Playing Fruit Ninja Can Help Stroke Victims

by Rachel Baker on January 2, 2014

Here’s a win for the video game industry – particularly for the Xbox Kinect developers.

Video games that employ virtual reality and motion sensors have been shown to help stroke victims recover function in their debilitated limbs. Now a study published in Neural Regeneration Research showed that even a simple game that millions of people have played on their iPhone or iPad can help stroke patients’ brains.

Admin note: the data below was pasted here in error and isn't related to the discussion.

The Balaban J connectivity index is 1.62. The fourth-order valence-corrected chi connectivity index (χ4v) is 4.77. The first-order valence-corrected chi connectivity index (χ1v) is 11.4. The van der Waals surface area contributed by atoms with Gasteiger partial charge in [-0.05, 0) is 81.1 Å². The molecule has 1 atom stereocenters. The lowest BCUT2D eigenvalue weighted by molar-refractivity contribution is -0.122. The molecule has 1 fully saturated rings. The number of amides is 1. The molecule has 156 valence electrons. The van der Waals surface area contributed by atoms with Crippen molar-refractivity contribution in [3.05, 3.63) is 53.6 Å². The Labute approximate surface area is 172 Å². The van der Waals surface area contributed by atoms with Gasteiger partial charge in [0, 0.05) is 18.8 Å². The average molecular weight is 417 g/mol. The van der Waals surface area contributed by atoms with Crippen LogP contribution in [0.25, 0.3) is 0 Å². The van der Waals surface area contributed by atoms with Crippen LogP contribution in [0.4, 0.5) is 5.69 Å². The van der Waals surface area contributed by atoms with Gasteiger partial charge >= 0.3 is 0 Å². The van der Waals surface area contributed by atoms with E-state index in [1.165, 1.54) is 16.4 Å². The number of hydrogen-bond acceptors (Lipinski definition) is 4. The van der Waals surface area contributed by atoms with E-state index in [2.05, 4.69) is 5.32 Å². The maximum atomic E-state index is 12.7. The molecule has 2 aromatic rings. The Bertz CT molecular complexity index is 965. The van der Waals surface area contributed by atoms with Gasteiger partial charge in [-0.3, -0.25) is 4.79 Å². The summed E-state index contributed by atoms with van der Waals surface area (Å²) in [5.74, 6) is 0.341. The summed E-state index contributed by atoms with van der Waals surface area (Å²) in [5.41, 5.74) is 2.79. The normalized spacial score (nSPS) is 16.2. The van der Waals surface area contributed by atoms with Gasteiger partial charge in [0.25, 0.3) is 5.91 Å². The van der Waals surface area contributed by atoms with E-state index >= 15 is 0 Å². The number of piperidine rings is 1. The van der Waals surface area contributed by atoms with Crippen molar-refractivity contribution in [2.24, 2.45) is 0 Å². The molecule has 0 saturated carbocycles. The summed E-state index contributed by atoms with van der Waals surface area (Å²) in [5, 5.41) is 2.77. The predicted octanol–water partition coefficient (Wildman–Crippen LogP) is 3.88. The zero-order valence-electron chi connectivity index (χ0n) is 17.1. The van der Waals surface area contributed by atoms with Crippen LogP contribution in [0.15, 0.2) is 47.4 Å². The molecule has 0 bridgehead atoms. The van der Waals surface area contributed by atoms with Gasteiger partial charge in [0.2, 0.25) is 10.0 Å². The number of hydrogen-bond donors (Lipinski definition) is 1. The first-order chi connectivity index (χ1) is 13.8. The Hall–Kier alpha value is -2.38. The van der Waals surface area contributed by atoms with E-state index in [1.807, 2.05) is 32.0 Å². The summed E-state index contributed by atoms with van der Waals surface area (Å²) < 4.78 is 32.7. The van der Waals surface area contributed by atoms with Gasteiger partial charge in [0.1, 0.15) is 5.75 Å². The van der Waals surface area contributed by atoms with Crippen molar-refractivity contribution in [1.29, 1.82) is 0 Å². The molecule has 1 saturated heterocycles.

The small study comprised of 18 healthy volunteers between 49 and 72 years old, plus five patients who had recently suffered a stroke. The researchers took fMRI scans of the test subjects’ brains before and after training them to play Fruit Ninja, a popular game that requires players to “slice” fruit. While the mobile version of the game asks players to slice the fruit by swiping on the touchscreen, the researchers in this study used Xbox Kinect, asking players to swipe their hands in front of the motion sensor to cut the fruit.

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